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Luke 1

Reflections on Luke 1:

First and foremost, I will be doing my best to post each week about the reading we are engaging in together at First Fire.   I have explained that in full here.

Luke chapter 1 is a long chapter, 80 verses in total.

A fact worth noting:  the original text did not have chapter and verse numbers – these were added in the 16th century.  (for more information click here)

The chapter is divided like this – in other words, here are big thought ‘blocks’ that build the chapter.

1-4:   Introduction and the why and how Luke wrote this.

5-25:  Story of Zechariah and Elizabeth and the promise of their son, John the Baptist

26-38:  Mary is told that she will be the mother of Jesus

39-56:  Mary visits her cousin Elizabeth

57-80:  Elizabeth gives birth to John

A few really big things stick out to me as I read and reflect on this chapter:

First:  The opening 4 verses say this:  

Many people have already applied themselves to the task of compiling an account of the events that have been fulfilled among us. 2 They used what the original eyewitnesses and servants of the word handed down to us. 3 Now, after having investigated everything carefully from the beginning, I have also decided to write a carefully ordered account for you, most honorable Theophilus. 4 I want you to have confidence in the soundness of the instruction you have received. 

  1. It is important that Luke tells his probable benefactor for this writing, Theophilus the that what he has written and recorded has been investigated and written carefully.  IT is ordered.  Luke was a physician and seems to be very methodical in his writing.  We will see this play out in both Luke and Acts.    BTW:  Luke and Acts combined are almost a 3rd of the whole of the New Testament.    The take away:  we can trust this writing and can trust it has been well thought out.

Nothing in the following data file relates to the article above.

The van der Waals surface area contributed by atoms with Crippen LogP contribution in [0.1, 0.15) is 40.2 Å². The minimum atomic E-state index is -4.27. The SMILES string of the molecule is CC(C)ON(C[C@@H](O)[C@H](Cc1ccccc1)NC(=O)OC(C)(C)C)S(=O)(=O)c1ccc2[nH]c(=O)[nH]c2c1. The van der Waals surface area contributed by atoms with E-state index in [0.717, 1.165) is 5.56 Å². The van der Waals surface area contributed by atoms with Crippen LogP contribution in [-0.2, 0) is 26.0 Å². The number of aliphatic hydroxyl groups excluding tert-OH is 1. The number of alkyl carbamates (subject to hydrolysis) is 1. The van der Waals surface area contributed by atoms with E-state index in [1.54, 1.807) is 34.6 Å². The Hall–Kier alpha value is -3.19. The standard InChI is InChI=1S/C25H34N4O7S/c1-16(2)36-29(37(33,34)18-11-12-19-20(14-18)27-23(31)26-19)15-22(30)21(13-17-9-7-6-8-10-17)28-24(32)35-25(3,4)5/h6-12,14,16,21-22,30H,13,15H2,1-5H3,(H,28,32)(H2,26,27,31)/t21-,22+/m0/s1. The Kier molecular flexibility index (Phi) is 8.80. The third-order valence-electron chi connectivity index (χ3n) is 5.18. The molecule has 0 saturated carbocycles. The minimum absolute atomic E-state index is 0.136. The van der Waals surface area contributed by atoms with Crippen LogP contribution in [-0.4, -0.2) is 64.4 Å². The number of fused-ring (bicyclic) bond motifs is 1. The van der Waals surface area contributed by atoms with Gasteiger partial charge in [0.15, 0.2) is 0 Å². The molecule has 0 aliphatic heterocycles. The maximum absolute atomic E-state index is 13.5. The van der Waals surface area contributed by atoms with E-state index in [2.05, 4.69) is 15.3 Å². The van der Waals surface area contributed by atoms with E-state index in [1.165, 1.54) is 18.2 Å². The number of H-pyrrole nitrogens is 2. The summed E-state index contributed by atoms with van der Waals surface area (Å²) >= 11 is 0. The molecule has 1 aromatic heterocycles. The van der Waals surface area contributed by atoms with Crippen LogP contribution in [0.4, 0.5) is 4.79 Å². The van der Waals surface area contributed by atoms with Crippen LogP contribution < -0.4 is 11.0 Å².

2. It is also worth noting that Luke had talked to those that experienced things first hand.  He had talked to them and had used their stories.

Second:   The repeated mention of the Holy Spirit

  1. vs. 15:  it is said of John – He will be filled with the Holy Spirit even before his birth

  2. vs. 35:  The angel says to Mary:  The angel replied, “The Holy Spirit will come over you and the power of the Most High will overshadow you. Therefore, the one who is to be born will be holy. He will be called God’s Son. 

  3. vs. 41,42 : When Elizabeth heard Mary’s greeting, the child leaped in her womb, and Elizabeth was filled with the Holy Spirit. 42 With a loud voice, she blurted out, “God has blessed you above all women, and he has blessed the child you carry. – sidetone, it is interesting that the Holy Spirit caused her to blurt out in a loud voice….

  4. vs. 67:  Zechariah filled with Holy Spirit after birth of John – John’s father Zechariah was filled with the Holy Spirit and prophesied”

  5. The Holy Spirit will be a large theme for Luke throughout both books of Luke/Acts.  The Holy Spirit is in this chapter a catalyst that can be with someone before birth (John), the one that does the miraculous (helps create Jesus in Mary’s womb), overcomes people and they speak God’s words – see Elizabeth and Zachariah.

Third:  It reads like a great movie plays out in the opening scenes.

You have a man who is taking into account all that has happened to tell the story well of Jesus.  We pan to Zechariah in the temple and angel visits him – he is afraid.  He is promised a son with his wife Elizabeth.  He can not speak… we then fade out and focus on a young girl in a backwaters town – an angel appears to her – she is going to bear God’s son.  This young girl Mary is cousins with Elizabeth.  They meet and hang out for a while and more affirmation via the Holy Spirit.  Prophecies and songs are sung and end with a wild man in the wilderness.   Scripture is a story and must be engaged that way….

Fourth:  Anyone that encounters a messenger from God – an angel – is scared to death.   This happens twice in chapter 1 of Luke

What do you think?  

What has stuck out to you?  

What questions do you have?  

Let’s pick up up the conversation on the First Fire’s Facebook page.


Strength and courage,

Kevin A. Parido

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